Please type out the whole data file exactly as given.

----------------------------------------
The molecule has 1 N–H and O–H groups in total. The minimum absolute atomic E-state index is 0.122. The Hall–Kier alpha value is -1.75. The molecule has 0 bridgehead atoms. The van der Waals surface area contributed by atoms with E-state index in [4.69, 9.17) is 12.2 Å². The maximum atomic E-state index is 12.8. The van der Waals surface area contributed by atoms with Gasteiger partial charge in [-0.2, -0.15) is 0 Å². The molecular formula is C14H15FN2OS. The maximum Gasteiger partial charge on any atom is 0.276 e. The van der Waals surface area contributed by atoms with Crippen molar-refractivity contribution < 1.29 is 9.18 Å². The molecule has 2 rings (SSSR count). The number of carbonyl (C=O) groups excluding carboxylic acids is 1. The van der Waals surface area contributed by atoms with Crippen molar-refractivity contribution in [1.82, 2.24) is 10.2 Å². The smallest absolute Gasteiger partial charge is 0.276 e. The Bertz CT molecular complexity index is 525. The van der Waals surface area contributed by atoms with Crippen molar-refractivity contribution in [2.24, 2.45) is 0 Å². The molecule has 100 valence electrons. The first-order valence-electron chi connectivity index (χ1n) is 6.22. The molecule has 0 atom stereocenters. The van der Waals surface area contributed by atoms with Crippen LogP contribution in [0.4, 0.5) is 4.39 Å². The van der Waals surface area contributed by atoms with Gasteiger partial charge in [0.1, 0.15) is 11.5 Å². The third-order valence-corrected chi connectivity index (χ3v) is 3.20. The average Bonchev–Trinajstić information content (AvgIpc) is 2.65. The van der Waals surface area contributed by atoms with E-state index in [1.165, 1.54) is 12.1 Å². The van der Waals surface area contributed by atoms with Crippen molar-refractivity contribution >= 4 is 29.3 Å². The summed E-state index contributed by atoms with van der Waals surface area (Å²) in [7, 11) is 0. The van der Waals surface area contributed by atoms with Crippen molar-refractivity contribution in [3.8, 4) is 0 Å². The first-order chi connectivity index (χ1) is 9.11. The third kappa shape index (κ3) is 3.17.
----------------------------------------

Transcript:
The molecule has 1 N–H and O–H groups in total. The minimum absolute atomic E-state index is 0.122. The Hall–Kier alpha value is -1.75. The molecule has 0 bridgehead atoms. The van der Waals surface area contributed by atoms with E-state index in [4.69, 9.17) is 12.2 Å². The maximum atomic E-state index is 12.8. The van der Waals surface area contributed by atoms with Gasteiger partial charge in [-0.2, -0.15) is 0 Å². The molecular formula is C14H15FN2OS. The maximum Gasteiger partial charge on any atom is 0.276 e. The van der Waals surface area contributed by atoms with Crippen molar-refractivity contribution < 1.29 is 9.18 Å². The molecule has 2 rings (SSSR count). The number of carbonyl (C=O) groups excluding carboxylic acids is 1. The van der Waals surface area contributed by atoms with Crippen molar-refractivity contribution in [1.82, 2.24) is 10.2 Å². The smallest absolute Gasteiger partial charge is 0.276 e. The Bertz CT molecular complexity index is 525. The van der Waals surface area contributed by atoms with Crippen molar-refractivity contribution in [2.24, 2.45) is 0 Å². The molecule has 100 valence electrons. The first-order valence-electron chi connectivity index (χ1n) is 6.22. The molecule has 0 atom stereocenters. The van der Waals surface area contributed by atoms with Crippen LogP contribution in [0.4, 0.5) is 4.39 Å². The van der Waals surface area contributed by atoms with Gasteiger partial charge in [0.1, 0.15) is 11.5 Å². The third-order valence-corrected chi connectivity index (χ3v) is 3.20. The average Bonchev–Trinajstić information content (AvgIpc) is 2.65. The van der Waals surface area contributed by atoms with E-state index in [1.165, 1.54) is 12.1 Å². The van der Waals surface area contributed by atoms with Crippen molar-refractivity contribution >= 4 is 29.3 Å². The summed E-state index contributed by atoms with van der Waals surface area (Å²) in [7, 11) is 0. The van der Waals surface area contributed by atoms with Crippen molar-refractivity contribution in [3.8, 4) is 0 Å². The first-order chi connectivity index (χ1) is 9.11. The third kappa shape index (κ3) is 3.17.